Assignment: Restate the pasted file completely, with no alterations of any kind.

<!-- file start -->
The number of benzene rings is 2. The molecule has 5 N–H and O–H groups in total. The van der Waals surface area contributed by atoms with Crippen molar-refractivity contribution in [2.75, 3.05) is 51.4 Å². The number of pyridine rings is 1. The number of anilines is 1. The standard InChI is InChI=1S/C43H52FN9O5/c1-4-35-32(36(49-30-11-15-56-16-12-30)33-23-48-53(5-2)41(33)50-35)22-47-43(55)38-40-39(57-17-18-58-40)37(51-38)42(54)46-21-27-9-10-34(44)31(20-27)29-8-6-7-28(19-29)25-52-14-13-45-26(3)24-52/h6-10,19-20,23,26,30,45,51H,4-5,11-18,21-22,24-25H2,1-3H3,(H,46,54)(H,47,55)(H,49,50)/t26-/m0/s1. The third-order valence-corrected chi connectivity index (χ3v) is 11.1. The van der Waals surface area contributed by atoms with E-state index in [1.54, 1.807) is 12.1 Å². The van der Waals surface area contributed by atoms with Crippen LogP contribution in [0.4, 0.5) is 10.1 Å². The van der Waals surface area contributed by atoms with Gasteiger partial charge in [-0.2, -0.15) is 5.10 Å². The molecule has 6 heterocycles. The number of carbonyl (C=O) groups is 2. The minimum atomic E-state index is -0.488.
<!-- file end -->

The number of benzene rings is 2. The molecule has 5 N–H and O–H groups in total. The van der Waals surface area contributed by atoms with Crippen molar-refractivity contribution in [2.75, 3.05) is 51.4 Å². The number of pyridine rings is 1. The number of anilines is 1. The standard InChI is InChI=1S/C43H52FN9O5/c1-4-35-32(36(49-30-11-15-56-16-12-30)33-23-48-53(5-2)41(33)50-35)22-47-43(55)38-40-39(57-17-18-58-40)37(51-38)42(54)46-21-27-9-10-34(44)31(20-27)29-8-6-7-28(19-29)25-52-14-13-45-26(3)24-52/h6-10,19-20,23,26,30,45,51H,4-5,11-18,21-22,24-25H2,1-3H3,(H,46,54)(H,47,55)(H,49,50)/t26-/m0/s1. The third-order valence-corrected chi connectivity index (χ3v) is 11.1. The van der Waals surface area contributed by atoms with E-state index in [1.54, 1.807) is 12.1 Å². The van der Waals surface area contributed by atoms with Crippen LogP contribution in [0.4, 0.5) is 10.1 Å². The van der Waals surface area contributed by atoms with Gasteiger partial charge in [-0.2, -0.15) is 5.10 Å². The molecule has 6 heterocycles. The number of carbonyl (C=O) groups is 2. The minimum atomic E-state index is -0.488.